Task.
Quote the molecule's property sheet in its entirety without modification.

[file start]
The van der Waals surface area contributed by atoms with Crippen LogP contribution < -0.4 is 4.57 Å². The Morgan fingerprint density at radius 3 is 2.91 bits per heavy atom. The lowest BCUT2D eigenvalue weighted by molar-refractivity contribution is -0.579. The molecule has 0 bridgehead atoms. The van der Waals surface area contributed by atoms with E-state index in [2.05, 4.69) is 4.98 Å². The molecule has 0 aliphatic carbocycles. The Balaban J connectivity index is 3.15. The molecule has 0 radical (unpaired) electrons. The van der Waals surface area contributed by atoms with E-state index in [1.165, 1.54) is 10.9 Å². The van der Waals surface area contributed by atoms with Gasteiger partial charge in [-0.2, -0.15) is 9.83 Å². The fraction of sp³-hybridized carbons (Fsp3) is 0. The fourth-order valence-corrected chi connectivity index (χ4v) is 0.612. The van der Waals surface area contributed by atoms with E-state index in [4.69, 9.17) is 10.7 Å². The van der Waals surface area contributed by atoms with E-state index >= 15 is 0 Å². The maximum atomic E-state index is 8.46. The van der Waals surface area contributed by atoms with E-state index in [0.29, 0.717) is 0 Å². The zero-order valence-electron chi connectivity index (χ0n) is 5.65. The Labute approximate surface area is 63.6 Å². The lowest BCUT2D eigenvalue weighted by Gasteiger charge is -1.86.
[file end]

The van der Waals surface area contributed by atoms with Crippen LogP contribution < -0.4 is 4.57 Å². The Morgan fingerprint density at radius 3 is 2.91 bits per heavy atom. The lowest BCUT2D eigenvalue weighted by molar-refractivity contribution is -0.579. The molecule has 0 bridgehead atoms. The van der Waals surface area contributed by atoms with E-state index in [2.05, 4.69) is 4.98 Å². The molecule has 0 aliphatic carbocycles. The Balaban J connectivity index is 3.15. The molecule has 0 radical (unpaired) electrons. The van der Waals surface area contributed by atoms with E-state index in [1.165, 1.54) is 10.9 Å². The van der Waals surface area contributed by atoms with Gasteiger partial charge in [-0.2, -0.15) is 9.83 Å². The fraction of sp³-hybridized carbons (Fsp3) is 0. The fourth-order valence-corrected chi connectivity index (χ4v) is 0.612. The van der Waals surface area contributed by atoms with E-state index in [4.69, 9.17) is 10.7 Å². The van der Waals surface area contributed by atoms with E-state index >= 15 is 0 Å². The maximum atomic E-state index is 8.46. The van der Waals surface area contributed by atoms with E-state index in [0.29, 0.717) is 0 Å². The zero-order valence-electron chi connectivity index (χ0n) is 5.65. The Labute approximate surface area is 63.6 Å². The lowest BCUT2D eigenvalue weighted by Gasteiger charge is -1.86.